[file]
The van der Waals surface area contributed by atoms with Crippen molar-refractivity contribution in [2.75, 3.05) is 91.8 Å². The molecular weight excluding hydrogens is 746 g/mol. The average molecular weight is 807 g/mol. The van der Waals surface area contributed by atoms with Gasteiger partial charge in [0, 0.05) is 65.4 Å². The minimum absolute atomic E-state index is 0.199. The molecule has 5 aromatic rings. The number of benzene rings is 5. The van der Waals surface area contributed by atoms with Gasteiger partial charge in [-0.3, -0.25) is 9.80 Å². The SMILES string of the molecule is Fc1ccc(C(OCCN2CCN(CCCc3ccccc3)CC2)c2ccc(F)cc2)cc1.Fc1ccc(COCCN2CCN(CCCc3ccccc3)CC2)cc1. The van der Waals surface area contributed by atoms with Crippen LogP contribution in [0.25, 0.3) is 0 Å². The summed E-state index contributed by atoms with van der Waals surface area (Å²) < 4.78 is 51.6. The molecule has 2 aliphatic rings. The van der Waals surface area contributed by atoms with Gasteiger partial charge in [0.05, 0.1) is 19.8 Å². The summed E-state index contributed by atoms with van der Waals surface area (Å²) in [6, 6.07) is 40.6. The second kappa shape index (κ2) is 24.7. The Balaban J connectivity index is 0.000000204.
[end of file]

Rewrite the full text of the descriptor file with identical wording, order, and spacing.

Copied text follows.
The van der Waals surface area contributed by atoms with Crippen molar-refractivity contribution in [2.75, 3.05) is 91.8 Å². The molecular weight excluding hydrogens is 746 g/mol. The average molecular weight is 807 g/mol. The van der Waals surface area contributed by atoms with Gasteiger partial charge in [0, 0.05) is 65.4 Å². The minimum absolute atomic E-state index is 0.199. The molecule has 5 aromatic rings. The number of benzene rings is 5. The van der Waals surface area contributed by atoms with Gasteiger partial charge in [-0.3, -0.25) is 9.80 Å². The SMILES string of the molecule is Fc1ccc(C(OCCN2CCN(CCCc3ccccc3)CC2)c2ccc(F)cc2)cc1.Fc1ccc(COCCN2CCN(CCCc3ccccc3)CC2)cc1. The van der Waals surface area contributed by atoms with Crippen LogP contribution in [0.25, 0.3) is 0 Å². The summed E-state index contributed by atoms with van der Waals surface area (Å²) < 4.78 is 51.6. The molecule has 2 aliphatic rings. The van der Waals surface area contributed by atoms with Gasteiger partial charge in [0.05, 0.1) is 19.8 Å². The summed E-state index contributed by atoms with van der Waals surface area (Å²) in [6, 6.07) is 40.6. The second kappa shape index (κ2) is 24.7. The Balaban J connectivity index is 0.000000204.